• On 2nd August 1649, Col. Armstrong was present at the disastrous (for Ormonde) Battle of Rathmines
    • Ormonde was not expecting an attack and had not drawn up his troops for battle
      • Col. Jones launched a surprise attack at Baggotrath and routed the Royalists
      • They fled towards their camp at Rathmines and Jones routed that too
        • Ormonde claimed he had lost less than a thousand men.
        • Jones claimed to have killed around 4,000 Royalist or Confederates + taken 2,517 prisoners
        • Ormonde also lost his entire artillery train and all his baggage and supplies
        • Ormonde withdrew his remaining troops from around Dublin, allowing Oliver Cromwell to land in the city (at Ringsend) with 15,000 veteran troops on 15 August
  • On 23rd August 1649, On 23 August the Royalists held a council of war at Drogheda, present at which were: the earls of Castlehaven and Westmeath, Sir Arthur Aston, Sir Thomas Armstrong (Quartermaster-General of Horse), Sir Robert Stewart and other Royalist leaders.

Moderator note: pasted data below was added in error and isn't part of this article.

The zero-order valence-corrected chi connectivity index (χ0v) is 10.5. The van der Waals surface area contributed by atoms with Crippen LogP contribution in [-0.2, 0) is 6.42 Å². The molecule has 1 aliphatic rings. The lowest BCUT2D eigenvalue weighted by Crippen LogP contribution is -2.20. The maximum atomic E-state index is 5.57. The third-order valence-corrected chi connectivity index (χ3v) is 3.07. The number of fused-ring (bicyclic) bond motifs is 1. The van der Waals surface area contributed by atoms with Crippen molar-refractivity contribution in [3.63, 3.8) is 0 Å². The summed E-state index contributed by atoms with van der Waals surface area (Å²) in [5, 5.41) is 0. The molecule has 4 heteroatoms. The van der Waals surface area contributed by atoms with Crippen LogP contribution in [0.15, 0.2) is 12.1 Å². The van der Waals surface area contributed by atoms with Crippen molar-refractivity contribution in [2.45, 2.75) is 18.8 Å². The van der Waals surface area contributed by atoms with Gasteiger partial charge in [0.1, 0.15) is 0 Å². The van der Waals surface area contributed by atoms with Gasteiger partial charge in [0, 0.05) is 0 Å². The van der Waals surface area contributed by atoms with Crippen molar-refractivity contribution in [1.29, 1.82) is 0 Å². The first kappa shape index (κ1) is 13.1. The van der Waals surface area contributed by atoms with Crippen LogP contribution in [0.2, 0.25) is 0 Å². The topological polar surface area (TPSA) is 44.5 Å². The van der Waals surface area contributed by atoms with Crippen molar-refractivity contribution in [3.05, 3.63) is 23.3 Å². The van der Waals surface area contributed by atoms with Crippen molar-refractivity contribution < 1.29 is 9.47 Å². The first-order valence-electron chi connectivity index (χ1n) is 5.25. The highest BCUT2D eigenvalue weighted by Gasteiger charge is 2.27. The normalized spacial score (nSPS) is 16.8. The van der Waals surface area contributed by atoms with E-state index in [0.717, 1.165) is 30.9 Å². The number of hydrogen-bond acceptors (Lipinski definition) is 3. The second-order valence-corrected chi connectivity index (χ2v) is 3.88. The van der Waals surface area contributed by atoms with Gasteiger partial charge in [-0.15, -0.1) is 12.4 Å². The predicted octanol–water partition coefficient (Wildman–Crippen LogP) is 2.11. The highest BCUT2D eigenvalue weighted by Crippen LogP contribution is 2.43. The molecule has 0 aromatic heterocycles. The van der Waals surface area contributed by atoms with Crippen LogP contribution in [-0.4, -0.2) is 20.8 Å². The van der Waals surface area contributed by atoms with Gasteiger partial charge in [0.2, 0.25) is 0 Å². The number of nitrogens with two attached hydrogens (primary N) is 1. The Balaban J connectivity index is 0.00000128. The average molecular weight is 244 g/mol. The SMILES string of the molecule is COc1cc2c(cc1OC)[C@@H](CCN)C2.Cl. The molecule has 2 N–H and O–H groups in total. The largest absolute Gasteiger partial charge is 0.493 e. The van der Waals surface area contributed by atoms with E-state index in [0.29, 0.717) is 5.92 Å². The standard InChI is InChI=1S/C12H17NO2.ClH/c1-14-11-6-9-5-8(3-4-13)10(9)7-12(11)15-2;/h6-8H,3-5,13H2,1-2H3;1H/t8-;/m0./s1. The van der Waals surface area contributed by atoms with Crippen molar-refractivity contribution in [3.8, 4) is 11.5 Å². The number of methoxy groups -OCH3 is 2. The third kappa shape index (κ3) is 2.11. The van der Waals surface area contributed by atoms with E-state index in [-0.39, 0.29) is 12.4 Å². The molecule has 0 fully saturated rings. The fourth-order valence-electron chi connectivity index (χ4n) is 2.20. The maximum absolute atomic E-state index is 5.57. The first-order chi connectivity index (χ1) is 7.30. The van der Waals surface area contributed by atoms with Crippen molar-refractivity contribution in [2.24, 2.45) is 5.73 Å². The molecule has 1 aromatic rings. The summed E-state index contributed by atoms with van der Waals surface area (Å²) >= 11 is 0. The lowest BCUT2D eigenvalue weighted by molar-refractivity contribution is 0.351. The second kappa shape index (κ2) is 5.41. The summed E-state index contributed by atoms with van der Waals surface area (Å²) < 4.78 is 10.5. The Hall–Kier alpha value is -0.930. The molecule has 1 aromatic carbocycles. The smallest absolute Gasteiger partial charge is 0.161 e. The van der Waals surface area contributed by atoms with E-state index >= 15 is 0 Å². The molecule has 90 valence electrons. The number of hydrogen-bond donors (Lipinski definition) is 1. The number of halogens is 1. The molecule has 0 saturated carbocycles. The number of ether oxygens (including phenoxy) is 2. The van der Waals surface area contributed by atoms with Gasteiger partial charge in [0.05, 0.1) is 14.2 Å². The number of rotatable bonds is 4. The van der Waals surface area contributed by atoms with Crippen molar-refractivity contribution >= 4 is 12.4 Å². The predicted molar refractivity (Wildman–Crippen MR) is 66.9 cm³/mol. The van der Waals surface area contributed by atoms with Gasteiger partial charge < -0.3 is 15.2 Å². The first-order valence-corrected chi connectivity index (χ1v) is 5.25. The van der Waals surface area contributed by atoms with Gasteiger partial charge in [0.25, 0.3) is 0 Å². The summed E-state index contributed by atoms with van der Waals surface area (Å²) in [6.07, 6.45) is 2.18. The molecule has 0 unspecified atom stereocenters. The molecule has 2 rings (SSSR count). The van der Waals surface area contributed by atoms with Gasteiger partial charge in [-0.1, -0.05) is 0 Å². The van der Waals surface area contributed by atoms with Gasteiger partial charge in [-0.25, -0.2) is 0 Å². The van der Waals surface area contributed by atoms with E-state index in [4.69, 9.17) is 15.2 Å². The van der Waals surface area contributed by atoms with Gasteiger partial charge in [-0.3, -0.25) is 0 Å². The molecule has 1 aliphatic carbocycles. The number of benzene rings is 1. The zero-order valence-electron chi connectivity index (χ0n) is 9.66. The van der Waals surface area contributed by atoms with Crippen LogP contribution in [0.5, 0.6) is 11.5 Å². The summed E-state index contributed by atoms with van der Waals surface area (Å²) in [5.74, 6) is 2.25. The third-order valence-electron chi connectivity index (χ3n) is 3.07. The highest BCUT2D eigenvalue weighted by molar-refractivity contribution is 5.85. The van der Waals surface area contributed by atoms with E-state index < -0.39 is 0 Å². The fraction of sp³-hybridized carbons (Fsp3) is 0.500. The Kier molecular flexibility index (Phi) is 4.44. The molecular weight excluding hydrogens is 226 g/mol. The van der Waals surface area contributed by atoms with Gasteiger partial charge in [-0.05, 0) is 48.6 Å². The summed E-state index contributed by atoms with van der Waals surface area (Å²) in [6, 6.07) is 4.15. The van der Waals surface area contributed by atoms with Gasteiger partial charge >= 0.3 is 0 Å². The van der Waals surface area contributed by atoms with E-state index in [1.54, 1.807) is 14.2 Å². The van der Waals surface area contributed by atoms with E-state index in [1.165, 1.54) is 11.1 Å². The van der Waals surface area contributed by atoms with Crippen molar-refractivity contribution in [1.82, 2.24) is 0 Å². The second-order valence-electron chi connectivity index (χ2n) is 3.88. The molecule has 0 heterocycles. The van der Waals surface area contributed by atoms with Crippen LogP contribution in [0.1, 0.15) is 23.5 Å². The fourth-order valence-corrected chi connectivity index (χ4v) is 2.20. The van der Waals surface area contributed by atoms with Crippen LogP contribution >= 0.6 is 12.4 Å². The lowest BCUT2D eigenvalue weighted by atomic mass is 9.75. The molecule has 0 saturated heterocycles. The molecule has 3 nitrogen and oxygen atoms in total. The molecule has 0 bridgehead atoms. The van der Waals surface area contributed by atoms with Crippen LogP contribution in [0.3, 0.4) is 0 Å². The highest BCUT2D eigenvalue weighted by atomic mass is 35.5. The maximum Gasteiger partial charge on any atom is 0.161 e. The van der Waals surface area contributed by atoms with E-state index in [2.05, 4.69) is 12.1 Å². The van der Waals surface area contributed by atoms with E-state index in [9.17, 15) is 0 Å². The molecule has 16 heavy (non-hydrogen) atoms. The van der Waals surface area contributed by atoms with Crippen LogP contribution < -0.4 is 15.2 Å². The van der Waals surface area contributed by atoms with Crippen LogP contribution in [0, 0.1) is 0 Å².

• It was resolved that the town should be held, and four regiments were chosen for it’s defence
    • Col. Armstrong seems to have escaped because all Royalist officers present (contrary to the terms of surrender) were executed after the fall of Drogheda and their heads placed on spikes on the roads leading into Dublin
  • The Battle of Arklow took place at Glascarrig on the coast road through Arklow in during November 1649
    • English soldiers under Major Nelson left Dublin in the last days of October
      • Inchiquin prepared an ambush a little to the south of the town of Arklow
      • A log barricade was placed across the road to Wexford and 1,000 infantry men were deployed behind it
      • Nelson, however, heard a rumour that an ambush was planned and so moved his force using a more roundabout route, hoping to avoid Inchiquin’s army
      • Inchiquin realised what was happening, and swiftly moved his cavalry to intercept the New Model soldiers. Most of his infantry however could not keep up, and thus did not take part in the fighting